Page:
12 Best Activities in Macedo de Cavaleiros (Portugal)

Macedo de Cavaleiros is a town that preserves its ancestral traditions in the historic Transmontano region of northeastern Portugal. Some local rituals are so ancient that they date from pagan times. That goes for “Caretos,” an oddly mischievous character who takes to the streets at Carnival in bright woolen costumes and masks.

If the traditions are ancient, so is the terrain, as one corner of the landscape is on rocks that are hundreds of millions of years old. There is so much scientific interest in this environment that entire cities have been labelled “geoparks.” You can learn more about the folk traditions of those Caretos and the fine art of beekeeping in the museum. On long sunny days, one of Portugal’s top inland beaches is nearby.

Let’s explore the best things to do in Macedo de Cavaleros:

1. Sacra Art Museum

Sacra Art Museum

One of the town’s exquisite mansions, the 18th-century Casa Falcão is home to the Macedo de Cavaleiros’ Museum of Sacred Art.

The building is half the fun, with a stone coat of arms on its facade and a local tourist office.

As the exhibition goes on, you can’t tell what you will find when you come.

The museum has amassed a vast collection of liturgical treasures from chapels and churches across the city.

This may be a painting, a colored statue, a vestment, a reliquary, a vessel or a tabernacle.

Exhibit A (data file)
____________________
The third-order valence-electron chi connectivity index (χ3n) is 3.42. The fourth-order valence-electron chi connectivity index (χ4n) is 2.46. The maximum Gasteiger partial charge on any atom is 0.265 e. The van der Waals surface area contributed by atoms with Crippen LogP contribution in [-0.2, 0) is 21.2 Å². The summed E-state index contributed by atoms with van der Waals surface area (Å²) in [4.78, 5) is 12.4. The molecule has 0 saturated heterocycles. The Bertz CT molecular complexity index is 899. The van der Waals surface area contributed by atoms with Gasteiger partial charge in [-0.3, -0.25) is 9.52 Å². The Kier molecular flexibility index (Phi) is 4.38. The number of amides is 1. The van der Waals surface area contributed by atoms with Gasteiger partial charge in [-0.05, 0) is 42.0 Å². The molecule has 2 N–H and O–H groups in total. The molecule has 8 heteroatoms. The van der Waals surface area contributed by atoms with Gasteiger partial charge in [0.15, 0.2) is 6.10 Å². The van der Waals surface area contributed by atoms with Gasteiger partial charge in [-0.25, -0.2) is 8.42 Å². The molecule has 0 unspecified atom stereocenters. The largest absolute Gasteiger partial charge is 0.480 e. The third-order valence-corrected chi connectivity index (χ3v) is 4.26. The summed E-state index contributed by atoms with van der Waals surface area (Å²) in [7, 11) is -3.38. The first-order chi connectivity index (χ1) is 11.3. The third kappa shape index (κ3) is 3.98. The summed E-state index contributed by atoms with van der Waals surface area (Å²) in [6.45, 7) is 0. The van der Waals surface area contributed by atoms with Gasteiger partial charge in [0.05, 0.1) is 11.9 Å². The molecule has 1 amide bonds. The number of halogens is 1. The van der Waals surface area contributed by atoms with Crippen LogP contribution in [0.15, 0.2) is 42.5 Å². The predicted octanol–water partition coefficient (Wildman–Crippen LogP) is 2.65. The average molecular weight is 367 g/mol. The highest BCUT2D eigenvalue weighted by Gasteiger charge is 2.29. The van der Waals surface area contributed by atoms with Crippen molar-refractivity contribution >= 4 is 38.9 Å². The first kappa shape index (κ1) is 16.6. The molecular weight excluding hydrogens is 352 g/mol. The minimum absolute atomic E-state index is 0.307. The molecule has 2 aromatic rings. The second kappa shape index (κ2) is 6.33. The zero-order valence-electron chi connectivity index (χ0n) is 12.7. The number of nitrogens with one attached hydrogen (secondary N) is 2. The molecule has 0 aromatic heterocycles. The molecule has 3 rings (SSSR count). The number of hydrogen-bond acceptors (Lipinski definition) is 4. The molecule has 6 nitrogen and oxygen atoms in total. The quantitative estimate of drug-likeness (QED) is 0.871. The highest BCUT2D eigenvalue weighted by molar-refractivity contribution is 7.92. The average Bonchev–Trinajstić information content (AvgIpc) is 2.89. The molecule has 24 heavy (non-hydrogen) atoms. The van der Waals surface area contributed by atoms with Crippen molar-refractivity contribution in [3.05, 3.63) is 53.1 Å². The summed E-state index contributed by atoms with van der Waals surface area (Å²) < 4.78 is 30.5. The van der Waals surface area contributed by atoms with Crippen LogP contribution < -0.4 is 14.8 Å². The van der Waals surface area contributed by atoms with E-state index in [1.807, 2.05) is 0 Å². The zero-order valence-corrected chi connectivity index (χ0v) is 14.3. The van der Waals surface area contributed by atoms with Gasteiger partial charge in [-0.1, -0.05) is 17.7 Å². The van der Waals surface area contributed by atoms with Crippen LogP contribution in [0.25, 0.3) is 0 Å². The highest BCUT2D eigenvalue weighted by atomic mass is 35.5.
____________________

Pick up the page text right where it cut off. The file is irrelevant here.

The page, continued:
2. Albufeira do Azibo

albufeira do azipo

The Azibo River was blocked by a dike in the early 1980s, creating a reservoir that is a regional source of drinking water and irrigates local farmland.

Over the past 35 years, the lake and its shores have become an oasis that attracts large numbers of birds.

Some stay for a while, such as storks, sandpipers or Montague harriers, which usually wander around in spring and summer.

While others like herons, cormorants and eagles are year-round residents.

The verdant banks are protected land with trails where you might spot deer in the woods or otters at the water’s edge.

Wild orchids also grow in the park, and the trails faintly echo prehistoric and Roman settlements

3. Azibo Beach

playa azbo

The Blue Flag beach on the reservoir has won national acclaim: in 2012 it was named one of the best beaches in the country at the “Seven Wonders of Portugal” award.

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It’s not a mystery either, as the beach has stunning golden sands lapped by clear lake water.

The real fun of this place is in all the amenities: there’s a floating platform for swimmers, a station where you can rent boats or pedal boats, playgrounds, restaurants, a large green space for picnics and rows of summer shade umbrella.

4. Aldeia de Chacim

Real Filatório De Chacim

At the eastern end of the Serra de Bornes, Chacim is a quaint old village on the slopes of vines, pine forests, olive trees and grazing cattle.

There used to be a silk processing factory with royal authorization in the village.

Real Filatório de Chacim was founded in 1788 using Italian silk spinning technology.